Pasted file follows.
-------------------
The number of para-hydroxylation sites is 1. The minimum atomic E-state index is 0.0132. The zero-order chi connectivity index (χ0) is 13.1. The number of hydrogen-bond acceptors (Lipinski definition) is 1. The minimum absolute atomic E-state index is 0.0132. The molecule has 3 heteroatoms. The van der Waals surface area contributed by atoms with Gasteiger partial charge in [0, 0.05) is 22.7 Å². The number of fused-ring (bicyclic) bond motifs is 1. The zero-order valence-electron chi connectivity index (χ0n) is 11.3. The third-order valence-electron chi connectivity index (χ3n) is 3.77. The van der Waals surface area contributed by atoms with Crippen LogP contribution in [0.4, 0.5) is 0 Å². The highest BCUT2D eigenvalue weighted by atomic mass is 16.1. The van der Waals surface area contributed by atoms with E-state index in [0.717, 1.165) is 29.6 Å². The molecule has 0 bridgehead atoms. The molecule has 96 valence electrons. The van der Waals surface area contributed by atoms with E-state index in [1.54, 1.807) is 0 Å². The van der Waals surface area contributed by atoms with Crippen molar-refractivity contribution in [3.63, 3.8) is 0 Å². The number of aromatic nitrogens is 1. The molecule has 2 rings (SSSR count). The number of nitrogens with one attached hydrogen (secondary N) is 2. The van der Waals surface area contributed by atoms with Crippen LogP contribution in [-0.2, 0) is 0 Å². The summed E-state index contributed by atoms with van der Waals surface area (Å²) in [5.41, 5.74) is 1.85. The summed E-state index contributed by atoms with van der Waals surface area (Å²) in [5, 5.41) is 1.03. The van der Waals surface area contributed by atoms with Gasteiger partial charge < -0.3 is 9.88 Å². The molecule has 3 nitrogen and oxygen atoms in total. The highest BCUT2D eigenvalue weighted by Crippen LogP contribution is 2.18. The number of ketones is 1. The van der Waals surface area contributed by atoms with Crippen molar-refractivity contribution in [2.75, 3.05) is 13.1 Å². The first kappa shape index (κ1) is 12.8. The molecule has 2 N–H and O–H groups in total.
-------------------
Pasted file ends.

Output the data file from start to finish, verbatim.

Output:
The number of para-hydroxylation sites is 1. The minimum atomic E-state index is 0.0132. The zero-order chi connectivity index (χ0) is 13.1. The number of hydrogen-bond acceptors (Lipinski definition) is 1. The minimum absolute atomic E-state index is 0.0132. The molecule has 3 heteroatoms. The van der Waals surface area contributed by atoms with Gasteiger partial charge in [0, 0.05) is 22.7 Å². The number of fused-ring (bicyclic) bond motifs is 1. The zero-order valence-electron chi connectivity index (χ0n) is 11.3. The third-order valence-electron chi connectivity index (χ3n) is 3.77. The van der Waals surface area contributed by atoms with Crippen LogP contribution in [0.4, 0.5) is 0 Å². The highest BCUT2D eigenvalue weighted by atomic mass is 16.1. The van der Waals surface area contributed by atoms with E-state index in [0.717, 1.165) is 29.6 Å². The molecule has 0 bridgehead atoms. The molecule has 96 valence electrons. The van der Waals surface area contributed by atoms with E-state index in [1.54, 1.807) is 0 Å². The van der Waals surface area contributed by atoms with Crippen molar-refractivity contribution in [3.63, 3.8) is 0 Å². The number of aromatic nitrogens is 1. The molecule has 2 rings (SSSR count). The number of nitrogens with one attached hydrogen (secondary N) is 2. The van der Waals surface area contributed by atoms with Crippen LogP contribution in [-0.2, 0) is 0 Å². The summed E-state index contributed by atoms with van der Waals surface area (Å²) in [5.41, 5.74) is 1.85. The summed E-state index contributed by atoms with van der Waals surface area (Å²) in [5, 5.41) is 1.03. The van der Waals surface area contributed by atoms with Gasteiger partial charge < -0.3 is 9.88 Å². The molecule has 3 nitrogen and oxygen atoms in total. The highest BCUT2D eigenvalue weighted by Crippen LogP contribution is 2.18. The number of ketones is 1. The van der Waals surface area contributed by atoms with Crippen molar-refractivity contribution in [2.75, 3.05) is 13.1 Å². The first kappa shape index (κ1) is 12.8. The molecule has 2 N–H and O–H groups in total.